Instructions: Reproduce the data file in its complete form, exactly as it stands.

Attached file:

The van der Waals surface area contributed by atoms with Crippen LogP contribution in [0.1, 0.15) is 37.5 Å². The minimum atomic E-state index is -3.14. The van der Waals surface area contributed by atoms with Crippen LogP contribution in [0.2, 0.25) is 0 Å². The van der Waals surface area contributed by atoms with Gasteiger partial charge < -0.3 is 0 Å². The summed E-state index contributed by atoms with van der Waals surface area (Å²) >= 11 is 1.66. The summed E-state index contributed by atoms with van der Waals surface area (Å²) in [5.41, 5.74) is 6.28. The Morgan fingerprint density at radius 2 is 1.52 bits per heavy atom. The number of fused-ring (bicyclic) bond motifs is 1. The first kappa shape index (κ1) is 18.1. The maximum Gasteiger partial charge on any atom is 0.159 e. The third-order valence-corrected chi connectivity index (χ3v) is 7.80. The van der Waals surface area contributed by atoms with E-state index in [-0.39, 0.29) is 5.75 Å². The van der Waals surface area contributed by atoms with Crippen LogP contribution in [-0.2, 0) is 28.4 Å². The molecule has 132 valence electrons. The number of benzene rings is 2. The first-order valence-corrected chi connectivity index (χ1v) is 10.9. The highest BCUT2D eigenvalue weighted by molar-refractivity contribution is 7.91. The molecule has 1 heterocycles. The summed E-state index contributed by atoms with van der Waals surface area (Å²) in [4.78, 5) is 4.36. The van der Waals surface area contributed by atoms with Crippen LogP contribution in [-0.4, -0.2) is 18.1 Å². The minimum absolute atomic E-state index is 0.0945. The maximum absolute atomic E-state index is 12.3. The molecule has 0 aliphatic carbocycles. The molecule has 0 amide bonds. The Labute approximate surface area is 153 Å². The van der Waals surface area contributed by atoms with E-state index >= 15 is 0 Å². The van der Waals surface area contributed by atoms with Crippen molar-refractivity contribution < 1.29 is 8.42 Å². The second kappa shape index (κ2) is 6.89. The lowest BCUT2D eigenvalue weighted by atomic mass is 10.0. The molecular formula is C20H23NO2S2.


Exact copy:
The van der Waals surface area contributed by atoms with Crippen LogP contribution in [0.1, 0.15) is 37.5 Å². The minimum atomic E-state index is -3.14. The van der Waals surface area contributed by atoms with Crippen LogP contribution in [0.2, 0.25) is 0 Å². The van der Waals surface area contributed by atoms with Gasteiger partial charge < -0.3 is 0 Å². The summed E-state index contributed by atoms with van der Waals surface area (Å²) >= 11 is 1.66. The summed E-state index contributed by atoms with van der Waals surface area (Å²) in [5.41, 5.74) is 6.28. The Morgan fingerprint density at radius 2 is 1.52 bits per heavy atom. The number of fused-ring (bicyclic) bond motifs is 1. The first kappa shape index (κ1) is 18.1. The maximum Gasteiger partial charge on any atom is 0.159 e. The third-order valence-corrected chi connectivity index (χ3v) is 7.80. The van der Waals surface area contributed by atoms with E-state index in [-0.39, 0.29) is 5.75 Å². The van der Waals surface area contributed by atoms with Crippen LogP contribution in [-0.2, 0) is 28.4 Å². The molecule has 132 valence electrons. The number of benzene rings is 2. The first-order valence-corrected chi connectivity index (χ1v) is 10.9. The highest BCUT2D eigenvalue weighted by molar-refractivity contribution is 7.91. The molecule has 1 heterocycles. The summed E-state index contributed by atoms with van der Waals surface area (Å²) in [4.78, 5) is 4.36. The van der Waals surface area contributed by atoms with Crippen LogP contribution in [-0.4, -0.2) is 18.1 Å². The minimum absolute atomic E-state index is 0.0945. The maximum absolute atomic E-state index is 12.3. The molecule has 0 aliphatic carbocycles. The molecule has 0 amide bonds. The Labute approximate surface area is 153 Å². The van der Waals surface area contributed by atoms with E-state index >= 15 is 0 Å². The van der Waals surface area contributed by atoms with Crippen molar-refractivity contribution < 1.29 is 8.42 Å². The second kappa shape index (κ2) is 6.89. The lowest BCUT2D eigenvalue weighted by atomic mass is 10.0. The molecular formula is C20H23NO2S2.